About a year ago I met this young lady who was working in a South Seattle coffee shop. In all honesty, my first reaction to her wasn’t something I’m proud of. My morality first reacted to her tattoo and bright lipstick; this then engaged my emotions and caused me to draw back relationally. With an incomplete set of judgments, I automatically came to conclusions about her intellectual capacity as well. Like I mentioned, I’m not proud of my reactions.
As an American, I tend to subconsciously view myself and others through five “lenses” that our national culture values. Large parts of our national life and individual energy are spent comparing ourselves to others in hopes that we are “good enough”.
From early childhood we are taught that five “lenses” form the yardstick the world uses to determine who measures up and who doesn’t:
- Intellect: How much I know or they know. (Jim’s big trap)
- Morality: The rules that define my associations and determine what and who I’m open and closed to.
- Physical: How I react to the way I and others look.
- Emotional: The way I manage, control, judge, share, and accept the feelings I and others have.
- Relational: The way I and others interact around all of the above.
As I caught my moral and emotional “lenses” reacting to her physical appearance, my relational lens tried to push me away – creating distance from her. But below this clamor, a small deep voice urged me to draw closer. So in spite of my judgments, I sat with my coffee and observed her working.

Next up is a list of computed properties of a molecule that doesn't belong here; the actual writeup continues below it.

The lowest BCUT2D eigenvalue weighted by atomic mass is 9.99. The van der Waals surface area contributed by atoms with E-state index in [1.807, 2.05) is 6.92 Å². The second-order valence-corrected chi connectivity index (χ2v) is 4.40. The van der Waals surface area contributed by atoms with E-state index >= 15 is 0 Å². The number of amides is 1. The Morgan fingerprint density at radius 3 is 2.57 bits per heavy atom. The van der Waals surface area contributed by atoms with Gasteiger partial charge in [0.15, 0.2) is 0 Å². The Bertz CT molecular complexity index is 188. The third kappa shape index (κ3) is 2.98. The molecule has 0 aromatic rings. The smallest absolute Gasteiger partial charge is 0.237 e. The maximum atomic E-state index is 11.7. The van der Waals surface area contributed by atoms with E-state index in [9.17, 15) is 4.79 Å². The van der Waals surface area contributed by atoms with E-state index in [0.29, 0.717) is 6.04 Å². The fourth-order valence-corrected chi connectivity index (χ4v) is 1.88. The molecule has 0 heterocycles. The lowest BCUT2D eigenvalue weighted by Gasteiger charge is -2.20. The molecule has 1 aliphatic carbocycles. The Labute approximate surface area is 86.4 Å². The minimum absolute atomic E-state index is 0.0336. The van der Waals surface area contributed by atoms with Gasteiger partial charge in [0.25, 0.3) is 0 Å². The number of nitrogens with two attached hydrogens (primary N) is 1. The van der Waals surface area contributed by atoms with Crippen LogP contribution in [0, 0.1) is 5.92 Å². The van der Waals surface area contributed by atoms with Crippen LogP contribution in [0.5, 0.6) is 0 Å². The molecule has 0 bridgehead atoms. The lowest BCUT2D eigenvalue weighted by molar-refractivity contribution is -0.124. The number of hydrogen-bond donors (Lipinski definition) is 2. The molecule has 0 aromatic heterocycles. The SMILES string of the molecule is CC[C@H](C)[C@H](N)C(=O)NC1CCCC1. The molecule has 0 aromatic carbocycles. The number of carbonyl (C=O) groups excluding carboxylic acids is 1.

I first noticed that she really enjoyed each person she served and that she seemed to naturally bless them. They in turn responded well to her. Her smile came naturally and she seemed to know how to appropriately interact with each unique person. She was efficient, too. She kept the line moving, never messed up a drink order and in some small way; she made each person feel special. Each time the action paused, she made sure there were adequate supplies and that the work and guest areas were clean and well organized.
Once I moved beyond my judgments to appreciating her, I read her tattoo which said, “Work harder”. I thought to myself, “Someone who would wear that must have an amazing story.”, so I waited for a slow down and stepped up to ask;” I noticed your tattoo and wondered if you own the place?” She responded with, “No I just work here but, someday I’d like to own one.” I complemented her on how gifted she was at her work, that she seemed to have a knack for the job and asked if her boss had ever commented on her qualities. She quietly responded with, “No.”
Here’s my point. When we see each other and our employees through our superficial “lenses” we can miss the unique way each is created and the opportunity that could be standing right in front of us – just like I initially did and her boss has continued to do.
The “lenses” that we see ourselves and others through form our Employee Lid™, Growth Lid™ and Value Creation Lid™. By seeing below the clamor, through the lens of “what’s her gift”, I became open to being surprised.
In my experience, one difference between a company just surviving and another consistently growing can be found just beyond our judgments – about employees, vendors, customers, bosses and ourselves. How each of us responds to each other is everything. To go farther, faster – go slower!
I’d love to know your thoughts. Jim@peer-place.com